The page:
Viva La OU Kosher! Bringing the Taste of Italy Home

Like every foodie on the planet, kosher consumers love to eat anything Italian. And now, thanks to OU Kosher, they’ve got even more to love. Rabbi Nachum Rabinowitz, the OU’s Senior Rabbinic Coordinator reports a steady rise in Italian companies obtaining OU Kosher certification. In just the past two years he’s seen an increase of 30 percent.

“Kosher is an integral component to penetrating the U.S. market,” he says. “Italy makes excellent products and Americans love Italian cuisine.”

To date, 207 Italian plants have gone OU Kosher. Rabbinic Coordinator Rabbi Aharon Brun-Kestler works with a variety of Italian companies. Unigra, one of his largest clients, is an industrial complex in Conselice, in the province of Ravenna. The company produces oils, chocolate, soy milk and packaged whip creams. He said that was an atypical client.

“Many of the manufacturers are family-owned companies,” says Rabbi Brun-Kestler. “Much more like mom and pop operations.” These successful family enterprises include La Regina Di San Marzano in Naples, makers of whole peeled tomatoes; and De Cecco, producers of pasta and extra virgin olive oil in Fara San Martino. Ferrero, part of the Piedmont region of Italy bordering France and Switzerland at the foot of the Alps, is the third largest chocolate producer and confectionery company in the world.

Family owned or not, Italy’s food manufacturers are welcoming the benefits of OU Kosher certification. OU Kosher is the most widely recognized and trusted kosher certification in the world, serving more than 8,000 certified plants in 100 countries across the globe.

Along with the producers of pasta and olive oils, Italian wineries are putting in the extra effort to make their products kosher. OU Kosher wines have become a staple for wine lovers since the 1980s, when Bartenura began importing its flavorful and affordable products to America.

The grapes that create Italy’s distinctive wines grow in various regions of the country. In fact, there are at least 350 common wine grape varieties used for Italian wines in the 20 wine-producing regions throughout Italy.

Bartenura Moscato wine, which is wildly popular with both kosher and non-kosher clientele, originates from Moscato grapes grown in Pavia; Chianti wine comes from a combination of Sangiovese and Merlot grapes grown in Tuscany; Pinot Grigio grapes blossom in the sunny hillside of Veneto, a northeastern Italian region bordering the postcard-perfect Dolomite Mountains and Adriatic Sea.

“It’s a beautiful country,” says Rabbi Rabinowitz, who travels to Italy to help plants establish OU Kosher certification. “I would say it’s one of the most magnificent countries in the world—and the Italian people are very nice.”

Rabbi Avrohom Hazan, who grew up in Italy, concurs on both points. Since he started supervising for OU Kosher 35 years ago, he’s travelled to hundreds of scenic plant locations throughout the country, from the northern towns of Pavia, comprised of grassy plains, where Riso Scotti rice products are made and Asti, in Piedmont, the world’s key wine-producing provinces —to the southern sunbaked region of Calabria and Napoli, situated on the toe of the country’s boot-shaped peninsula, home to pasta, olive oil and Italian tomato production.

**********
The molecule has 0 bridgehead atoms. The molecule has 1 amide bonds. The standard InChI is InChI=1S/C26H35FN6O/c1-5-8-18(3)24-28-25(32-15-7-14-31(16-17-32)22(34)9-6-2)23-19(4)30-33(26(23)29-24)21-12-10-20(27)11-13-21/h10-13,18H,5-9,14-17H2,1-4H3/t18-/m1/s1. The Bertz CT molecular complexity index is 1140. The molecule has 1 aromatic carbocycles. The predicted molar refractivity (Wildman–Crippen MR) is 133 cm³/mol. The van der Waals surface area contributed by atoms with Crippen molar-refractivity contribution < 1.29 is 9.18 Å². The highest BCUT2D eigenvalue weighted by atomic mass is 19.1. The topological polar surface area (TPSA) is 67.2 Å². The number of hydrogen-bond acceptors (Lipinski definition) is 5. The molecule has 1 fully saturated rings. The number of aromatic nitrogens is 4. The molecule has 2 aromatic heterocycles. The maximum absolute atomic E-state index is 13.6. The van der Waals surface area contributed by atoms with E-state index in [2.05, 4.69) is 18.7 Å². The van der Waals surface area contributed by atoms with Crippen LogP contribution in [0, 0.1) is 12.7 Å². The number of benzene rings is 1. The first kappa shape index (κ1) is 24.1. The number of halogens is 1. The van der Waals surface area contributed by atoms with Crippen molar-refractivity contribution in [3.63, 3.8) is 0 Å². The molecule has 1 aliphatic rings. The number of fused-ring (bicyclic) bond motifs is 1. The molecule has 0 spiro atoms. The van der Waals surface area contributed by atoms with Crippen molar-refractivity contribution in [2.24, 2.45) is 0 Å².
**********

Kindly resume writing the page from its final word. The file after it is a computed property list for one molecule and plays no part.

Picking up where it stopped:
“Tourists come from all over the world to enjoy our resorts in San Remo, Venice, and, the most beautiful place, Sorrento, a fishing village near Naples with the blue sea and white cliffs,” says Rabbi Hazan. He also echoes Rabbi Rabinowitz’s observations of the Italian people. “They show me a lot of respect. Many of the manufacturers and workers call me before the Jewish holidays.”

Rabbi Yishai Hochman, another OU Kosher supervisor, travels back and forth from his home in Jerusalem, visiting scores of plants across Italy. His schedule entails 12 days in Italy and eight in Israel and then 12 in Italy again. “Look at a map of Italy, point out almost any location; I’ve been there,” says Rabbi Hochman, who says his proficient “street Italian” helps him break the language barrier and bridge any cultural gap at plants in Torino, Milan, Bari Reggio Calabria and Rome.

“It’s important to speak personally, in a way that helps them feel comfortable with me and lets them know we have a mutually beneficial partnership as we work together for the goal of kosher,” says Rabbi Hochman.

Apparently, it’s not just wine, olive oil, and pasta manufacturers who are seeking OU Kosher certification. Add to the list: Balconi Cakes; Grisbi and Vicenzi Cookies; Amaretto di Saronno, Frangelico, and Bicerin di Gianduiotto Cream Chocolate liqueurs; Illy Caffe; Natural Earth Balsamic Vinegar of Modena; San Pellegrino Mineral Water; and a steadfast favorite, Ferrero’s Nutella Hazelnut Spread (a chocolaty hazelnut spread, marketed in over 75 countries across the globe).

So, treat your taste buds to a tossed green salad smothered in Bertolli and Colavia olive oils; enjoy an entrée of Barilla and De Cecco pastas topped with your favorite Agromonte tomato sauce; then finish with a plate of Vicenzi Lady Fingers dipped in Bicerin Italian White or Dark chocolate liqueur. All OU Kosher.

Buon appetito!

Bayla Sheva Brenner, a senior writer in the OU Department of Communications and Marketing, is a frequent contributor to BTUS.